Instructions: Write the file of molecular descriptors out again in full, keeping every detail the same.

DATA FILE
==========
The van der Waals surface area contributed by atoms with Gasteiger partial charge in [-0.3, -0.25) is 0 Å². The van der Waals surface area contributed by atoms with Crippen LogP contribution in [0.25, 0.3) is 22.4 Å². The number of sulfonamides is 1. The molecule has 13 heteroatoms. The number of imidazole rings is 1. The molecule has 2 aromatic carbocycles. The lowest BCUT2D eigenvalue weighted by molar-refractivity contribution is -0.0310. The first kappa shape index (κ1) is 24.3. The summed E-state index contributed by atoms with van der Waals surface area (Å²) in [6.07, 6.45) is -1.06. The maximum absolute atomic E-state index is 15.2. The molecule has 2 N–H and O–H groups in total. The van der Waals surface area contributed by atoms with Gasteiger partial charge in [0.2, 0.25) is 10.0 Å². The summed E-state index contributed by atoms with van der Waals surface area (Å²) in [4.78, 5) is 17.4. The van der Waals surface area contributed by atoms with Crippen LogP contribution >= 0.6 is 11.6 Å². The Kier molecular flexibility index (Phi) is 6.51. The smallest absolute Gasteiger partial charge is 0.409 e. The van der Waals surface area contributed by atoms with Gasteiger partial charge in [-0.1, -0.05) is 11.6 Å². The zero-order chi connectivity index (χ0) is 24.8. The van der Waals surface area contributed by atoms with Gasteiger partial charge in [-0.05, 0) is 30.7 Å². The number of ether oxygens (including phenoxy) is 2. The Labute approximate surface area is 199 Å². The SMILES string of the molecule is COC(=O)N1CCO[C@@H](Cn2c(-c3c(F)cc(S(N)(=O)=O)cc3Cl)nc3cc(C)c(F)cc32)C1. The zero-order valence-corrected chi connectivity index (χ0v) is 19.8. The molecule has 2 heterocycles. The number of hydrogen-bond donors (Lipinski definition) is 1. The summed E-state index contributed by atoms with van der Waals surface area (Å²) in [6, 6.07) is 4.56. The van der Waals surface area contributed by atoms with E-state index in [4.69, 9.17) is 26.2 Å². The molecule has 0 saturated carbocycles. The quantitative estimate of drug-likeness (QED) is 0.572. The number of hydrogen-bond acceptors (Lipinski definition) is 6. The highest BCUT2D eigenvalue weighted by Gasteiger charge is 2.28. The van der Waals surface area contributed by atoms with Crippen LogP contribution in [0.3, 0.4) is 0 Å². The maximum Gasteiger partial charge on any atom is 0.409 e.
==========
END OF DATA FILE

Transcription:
The van der Waals surface area contributed by atoms with Gasteiger partial charge in [-0.3, -0.25) is 0 Å². The van der Waals surface area contributed by atoms with Crippen LogP contribution in [0.25, 0.3) is 22.4 Å². The number of sulfonamides is 1. The molecule has 13 heteroatoms. The number of imidazole rings is 1. The molecule has 2 aromatic carbocycles. The lowest BCUT2D eigenvalue weighted by molar-refractivity contribution is -0.0310. The first kappa shape index (κ1) is 24.3. The summed E-state index contributed by atoms with van der Waals surface area (Å²) in [6.07, 6.45) is -1.06. The maximum absolute atomic E-state index is 15.2. The molecule has 2 N–H and O–H groups in total. The van der Waals surface area contributed by atoms with Gasteiger partial charge in [0.2, 0.25) is 10.0 Å². The summed E-state index contributed by atoms with van der Waals surface area (Å²) in [4.78, 5) is 17.4. The van der Waals surface area contributed by atoms with Crippen LogP contribution >= 0.6 is 11.6 Å². The Kier molecular flexibility index (Phi) is 6.51. The smallest absolute Gasteiger partial charge is 0.409 e. The van der Waals surface area contributed by atoms with Gasteiger partial charge in [-0.1, -0.05) is 11.6 Å². The zero-order chi connectivity index (χ0) is 24.8. The van der Waals surface area contributed by atoms with Gasteiger partial charge in [-0.05, 0) is 30.7 Å². The number of ether oxygens (including phenoxy) is 2. The Labute approximate surface area is 199 Å². The SMILES string of the molecule is COC(=O)N1CCO[C@@H](Cn2c(-c3c(F)cc(S(N)(=O)=O)cc3Cl)nc3cc(C)c(F)cc32)C1. The zero-order valence-corrected chi connectivity index (χ0v) is 19.8. The molecule has 2 heterocycles. The number of hydrogen-bond donors (Lipinski definition) is 1. The summed E-state index contributed by atoms with van der Waals surface area (Å²) in [6, 6.07) is 4.56. The van der Waals surface area contributed by atoms with E-state index in [4.69, 9.17) is 26.2 Å². The molecule has 0 saturated carbocycles. The quantitative estimate of drug-likeness (QED) is 0.572. The number of hydrogen-bond acceptors (Lipinski definition) is 6. The highest BCUT2D eigenvalue weighted by Gasteiger charge is 2.28. The van der Waals surface area contributed by atoms with Crippen LogP contribution in [0.3, 0.4) is 0 Å². The maximum Gasteiger partial charge on any atom is 0.409 e.